Intolerance (noun) 1. Lack of toleration; unwillingness or refusal to tolerate or respect contrary opinions or beliefs, persons of different races or backgrounds. --Random House Dictionary
"Whatever religious people may say about their love of God or the mandates of their religion, when their behavior toward others is violent and destructive, when it causes suffering among their neighbors, you can be sure the religion has been corrupted…." --The Reverend Charles Kimball
The flames of religious inspired intolerance are burning bright in our world once again and my heart tells me that God in heaven must be weeping over just how stupid and cruel and violent God’s followers can be sometimes. So in Gainesville, Florida on March 20th, Pastor Terry Jones convened a mock trial of the Muslim faith, a six hour screed against the religion of 1.57 billion people. Jones and his congregation (all 30 of them at his home church) found Islam “guilty”, and following through on his threat last fall to burn the Koran, these religious folk did just that, soaked a holy book with kerosene and lit a match. The flames took awhile to catch but eleven days later, 8,000 miles away, a firestorm erupted in Mazar-I-Sharif, Afghanistan. There last Friday a mob of 20,000 sought revenge and blood. Whipped into a frenzy of hatred by their religious leaders in worship, the crowd stormed a United Nations facility and murdered twelve innocent people. Unable to find any Americans to vent their rage upon, the protesters killed anyone they could get their hands on: folks from Nepal, Sweden, Romania, Norway and even five Afghans. Some media outlets reported that two of the victims had been beheaded.
Just to recap these awful events makes my heart sick: as a believer in a God of ultimate love, a lifelong member of a church committed to mutual tolerance among religions, and as a religious leader aware that faith can heal or hurt, depending how it is taught. I am ashamed of what these so called “people of God” have done and claim to do, all in the name of God. For there is something so warped about such “religious” expression gone crazy, insane even. Who but the deluded or the mean or the heartless could ever use God to justify the killing of another human being, or the wholesale condemnation of an entire faith and people?
I know these are strong words, condemning even, but hatred, inspired by religion, will never go away unless more and more sane people of faith speak up and out against religious intolerance. In Afghanistan. In the United States. In Israel/Palestine where warring views of God and the land have created a segregated nation. In India and Pakistan where Hindus and Muslims regularly war among themselves, or with one another or who harass and attack Christian minorities. In Egypt where Coptic Christians can fear for their lives. In Africa where religious divisions lead to civil wars. Everywhere on God’s beautiful earth, religion is sometimes used as a political and social tool to divide, to judge, to hate, even to kill. Has always been, but will it be? Must it be thus?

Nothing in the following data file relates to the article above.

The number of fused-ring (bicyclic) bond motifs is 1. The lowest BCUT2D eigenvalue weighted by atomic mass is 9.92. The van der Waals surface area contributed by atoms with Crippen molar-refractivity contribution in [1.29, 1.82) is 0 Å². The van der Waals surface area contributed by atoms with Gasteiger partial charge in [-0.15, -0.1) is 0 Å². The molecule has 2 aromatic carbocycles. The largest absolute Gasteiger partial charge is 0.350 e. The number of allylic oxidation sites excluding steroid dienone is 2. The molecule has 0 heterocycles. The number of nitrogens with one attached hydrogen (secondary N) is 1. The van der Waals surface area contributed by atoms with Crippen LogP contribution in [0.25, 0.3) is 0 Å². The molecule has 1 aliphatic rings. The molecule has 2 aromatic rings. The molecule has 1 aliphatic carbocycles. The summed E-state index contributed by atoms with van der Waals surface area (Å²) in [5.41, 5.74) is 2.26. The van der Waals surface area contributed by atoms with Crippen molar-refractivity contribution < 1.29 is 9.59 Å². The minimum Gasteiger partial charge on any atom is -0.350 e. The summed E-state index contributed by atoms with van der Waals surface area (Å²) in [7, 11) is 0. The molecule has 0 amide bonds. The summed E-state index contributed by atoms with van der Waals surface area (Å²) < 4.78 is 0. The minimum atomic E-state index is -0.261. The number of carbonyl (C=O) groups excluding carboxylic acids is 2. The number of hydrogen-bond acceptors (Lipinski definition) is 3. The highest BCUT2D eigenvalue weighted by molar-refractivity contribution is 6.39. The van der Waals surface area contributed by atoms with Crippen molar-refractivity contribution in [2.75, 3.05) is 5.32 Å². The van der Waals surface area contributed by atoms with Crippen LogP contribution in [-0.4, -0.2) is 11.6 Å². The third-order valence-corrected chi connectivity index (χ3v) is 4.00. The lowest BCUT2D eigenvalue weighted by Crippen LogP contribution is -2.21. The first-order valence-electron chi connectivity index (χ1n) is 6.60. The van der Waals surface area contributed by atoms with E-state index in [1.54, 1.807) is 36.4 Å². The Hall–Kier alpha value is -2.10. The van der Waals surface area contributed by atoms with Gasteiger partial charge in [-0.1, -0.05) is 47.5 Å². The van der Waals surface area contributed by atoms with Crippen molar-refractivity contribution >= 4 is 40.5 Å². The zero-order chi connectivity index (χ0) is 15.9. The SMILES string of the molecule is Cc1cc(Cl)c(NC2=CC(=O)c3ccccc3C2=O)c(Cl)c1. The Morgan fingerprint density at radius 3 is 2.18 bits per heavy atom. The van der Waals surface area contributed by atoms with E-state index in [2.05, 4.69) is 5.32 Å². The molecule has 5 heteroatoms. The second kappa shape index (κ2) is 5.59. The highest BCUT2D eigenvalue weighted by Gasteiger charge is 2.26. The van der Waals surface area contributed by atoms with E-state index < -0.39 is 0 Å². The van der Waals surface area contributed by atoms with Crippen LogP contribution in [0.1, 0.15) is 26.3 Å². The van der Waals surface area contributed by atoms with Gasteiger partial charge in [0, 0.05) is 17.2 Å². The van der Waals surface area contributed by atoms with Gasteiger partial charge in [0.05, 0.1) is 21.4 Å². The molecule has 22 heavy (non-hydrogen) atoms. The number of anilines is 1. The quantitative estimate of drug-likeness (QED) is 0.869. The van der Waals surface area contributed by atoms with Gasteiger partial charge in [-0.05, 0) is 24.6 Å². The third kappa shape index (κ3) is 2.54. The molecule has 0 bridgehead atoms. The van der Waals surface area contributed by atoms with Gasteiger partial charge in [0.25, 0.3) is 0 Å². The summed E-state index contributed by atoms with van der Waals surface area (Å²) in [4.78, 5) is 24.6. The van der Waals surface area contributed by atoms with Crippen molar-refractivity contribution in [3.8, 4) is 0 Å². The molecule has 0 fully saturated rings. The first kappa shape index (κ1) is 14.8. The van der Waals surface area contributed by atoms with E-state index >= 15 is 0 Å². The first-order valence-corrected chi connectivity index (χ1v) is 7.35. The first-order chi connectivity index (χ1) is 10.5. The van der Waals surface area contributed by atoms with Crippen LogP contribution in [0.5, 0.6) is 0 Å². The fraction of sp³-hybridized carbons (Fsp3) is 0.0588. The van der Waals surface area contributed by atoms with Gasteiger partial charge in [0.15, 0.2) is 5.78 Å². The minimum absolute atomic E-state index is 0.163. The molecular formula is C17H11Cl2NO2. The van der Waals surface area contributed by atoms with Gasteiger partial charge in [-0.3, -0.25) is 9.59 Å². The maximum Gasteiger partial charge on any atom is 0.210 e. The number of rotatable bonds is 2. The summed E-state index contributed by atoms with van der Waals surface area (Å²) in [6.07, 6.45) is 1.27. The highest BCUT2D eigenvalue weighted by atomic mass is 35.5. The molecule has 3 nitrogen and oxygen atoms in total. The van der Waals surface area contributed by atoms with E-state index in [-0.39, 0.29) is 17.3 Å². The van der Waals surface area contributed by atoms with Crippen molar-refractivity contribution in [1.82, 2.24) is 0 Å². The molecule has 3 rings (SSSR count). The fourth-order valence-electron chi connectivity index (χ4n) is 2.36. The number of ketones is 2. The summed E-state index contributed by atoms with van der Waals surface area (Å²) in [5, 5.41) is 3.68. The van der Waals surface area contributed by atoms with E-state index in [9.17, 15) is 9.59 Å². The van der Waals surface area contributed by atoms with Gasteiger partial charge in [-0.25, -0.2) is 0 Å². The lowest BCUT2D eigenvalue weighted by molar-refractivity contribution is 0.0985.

I pray not. Because at its best religion is about love, this is God’s bottom line, at least in my take on faith. The best religion teaches its adherents about just how to get along with, tolerate, and welcome “the other”. The best religion is about serving the poorest of the poor, working for peace, making less cruel the life of this world, comforting the bereaved, wiping away the tears of the downtrodden. The best religion calls people into community to serve each other in love, and then serve the world in love. The best religion, real religion, is never ever about hate. Never ever about retaliation or bloodshed. Never ever about an “eye for an eye”. Never ever about oppression or violence.
So to those of little or no faith, you who may have even walked away from faith in frustration at the damage religion has caused: please don’t judge all Christians by the actions of Jones and his followers. Please don’t judge all Muslims by the actions of a frenzied mob a half a world away. Please don’t judge all religious people by the insane acts of a minority of believers in God. Most often their actions are not about religion or God. These are instead really about human power, politics, culture, history, and fear, but not God. At least not the God I know.
And so this Friday morning and Friday evening, on Sunday morning, in churches and temples and mosques and shrines around the world, billions of people will gather to worship God. To learn of God’s love. To try in their own ways, to repair a broken world. To speak to their God as their ancestors have for thousands of years. Not to kill. Not to hate. Not to hurt. Not to condemn. I only wish this was the story of faith making the news these days.
God is love. This is the central truth of religion. Maybe someday we humans will finally get it right.